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Film Review: Happy as Lazzaro

11 April 19 words: Adam Wells

Alice Rohrwacher's beautiful story of the good-hearted peasant Lazzaro is back at Broadway Cinema...

Director: Alice Rohrwacher

Starring: Adriano Tardiolo, Alba Rohrwacher, David Bennet

Running time: 128 mins

On the face of it, the newest release from acclaimed Italian director Alice Rohrwacher appears to be a pleasant affair, following the inhabitants of a tobacco farm in the countryside. However, what starts out as a simple tale following the titular Lazzaro and his young master Tancredi soon spirals into an enigmatic, magical-realist fable about slavery, and the seemingly insurmountable divisions caused by wealth and class disparity. Shot beautifully on Super 16mm, the look of the film creates a feeling of timelessness, so much so that it’s genuinely shocking when, early on, someone pulls out a mobile phone. As soon becomes clear, Lazzaro and his family are ‘sharecroppers’, farmers owned by the Marquis, in a system which, unbeknownst to them, has long been outlawed as barbaric.

While not necessarily as happy as the title suggests, Lazzaro himself is certainly content, spending his days selflessly and politely helping the other workers on the farm like the Paddington Bear of rural Italy. Played with wide-eyed innocence by Adriano Tardiolo, astonishingly in his very first acting credit, he’s the sort of character you want to reach in and hug, and it’s heart-breaking to see him being so readily exploited by everyone around him. Lazzaro, it is clear, is only happy because he is naïve, a quality which constantly finds itself under threat from the harshness of reality. The real tragedy is not just that Lazzaro is selfless, but that said selflessness is informed by a lifetime of servitude, so ingrained as to be his defining characteristic.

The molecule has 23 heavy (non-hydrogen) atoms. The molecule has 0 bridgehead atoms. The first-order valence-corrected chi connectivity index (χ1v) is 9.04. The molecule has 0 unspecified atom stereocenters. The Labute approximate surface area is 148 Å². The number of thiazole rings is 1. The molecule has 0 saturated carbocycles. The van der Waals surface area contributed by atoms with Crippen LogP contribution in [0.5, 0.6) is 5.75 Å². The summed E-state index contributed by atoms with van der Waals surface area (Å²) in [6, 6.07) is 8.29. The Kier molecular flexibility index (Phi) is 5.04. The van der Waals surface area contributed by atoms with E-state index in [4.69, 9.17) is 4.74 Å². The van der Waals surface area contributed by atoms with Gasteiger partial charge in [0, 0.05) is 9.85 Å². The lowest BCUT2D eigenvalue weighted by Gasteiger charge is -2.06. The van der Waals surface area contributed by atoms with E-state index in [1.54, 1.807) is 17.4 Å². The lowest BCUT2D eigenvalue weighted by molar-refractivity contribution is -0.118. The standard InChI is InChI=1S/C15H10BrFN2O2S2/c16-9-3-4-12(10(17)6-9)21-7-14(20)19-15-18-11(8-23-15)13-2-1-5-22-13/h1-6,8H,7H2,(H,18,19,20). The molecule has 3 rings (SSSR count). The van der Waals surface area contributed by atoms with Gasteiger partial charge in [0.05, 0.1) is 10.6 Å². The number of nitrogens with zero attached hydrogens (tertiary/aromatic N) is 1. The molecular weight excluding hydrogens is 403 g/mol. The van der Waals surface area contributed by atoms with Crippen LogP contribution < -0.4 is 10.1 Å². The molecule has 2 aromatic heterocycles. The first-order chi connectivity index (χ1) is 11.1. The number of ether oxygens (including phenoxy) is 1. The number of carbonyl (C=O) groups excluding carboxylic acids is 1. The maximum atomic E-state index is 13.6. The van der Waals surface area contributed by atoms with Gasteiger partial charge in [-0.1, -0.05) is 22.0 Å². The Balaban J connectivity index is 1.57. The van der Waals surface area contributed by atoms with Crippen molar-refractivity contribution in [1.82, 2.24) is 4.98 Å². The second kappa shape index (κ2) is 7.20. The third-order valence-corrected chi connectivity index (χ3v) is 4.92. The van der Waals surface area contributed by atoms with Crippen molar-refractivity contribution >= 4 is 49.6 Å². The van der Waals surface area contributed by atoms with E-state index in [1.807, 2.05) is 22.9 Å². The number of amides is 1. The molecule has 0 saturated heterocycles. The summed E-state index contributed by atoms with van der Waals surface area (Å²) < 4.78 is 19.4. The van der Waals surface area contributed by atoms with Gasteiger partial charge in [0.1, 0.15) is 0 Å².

In coming to terms with this shame of the past, Rohrwacher approaches national history with a level of introspection and self-interrogation rarely found in films about British history

In portraying the other sharecroppers, Rohrwacher manages to avoid the condescending trope of ‘poor folk with hearts of gold’. Instead, Lazzaro’s fellow sharecroppers are a living, breathing community, just as ready to exploit him as the owner of the land is to do likewise to them. Even Tancredi, the young, punk-ish son of the Marquis, who makes an ostensible show of his kindness to Lazzaro, referring to him as his half-brother, is more like a tourist in his poverty. As he lives in his own idyll in the mountains, he complains that Lazzaro won’t stay and entertain him instead of working, and risks nothing himself in the plan to fake his own kidnapping. Tancredi takes advantage of Lazzaro so naturally that it is possible that he’s convinced even himself that he has Lazzaro’s best interests at heart.

The devastating truth at the centre of the film is that Lazzaro is treated so horrendously by those he considers closest to him. Beneath the pastoral iconography of Happy as Lazzaro lies the rotten core of exploitation, exposing the ‘simpler time’ of the Italian past for what it really was – slavery. In coming to terms with this shame of the past, Rohrwacher approaches national history with a level of introspection and self-interrogation rarely found in films about British history. Not only this, but the film investigates the insidious nature of classism in the modern world in a way that makes it a vital – if challenging – watch.

Did you know? Adriano Tardiolo (Lazzaro) was scouted in a public high school in Orvieto, concluding a search that involved more than a thousand other boys of the same age. Tardiolo had never acted before, but was convinced to accept the role after getting to know Alice Rohrwacher.

Happy as Lazzaro is screening at Broadway Cinema until Sunday 14 April

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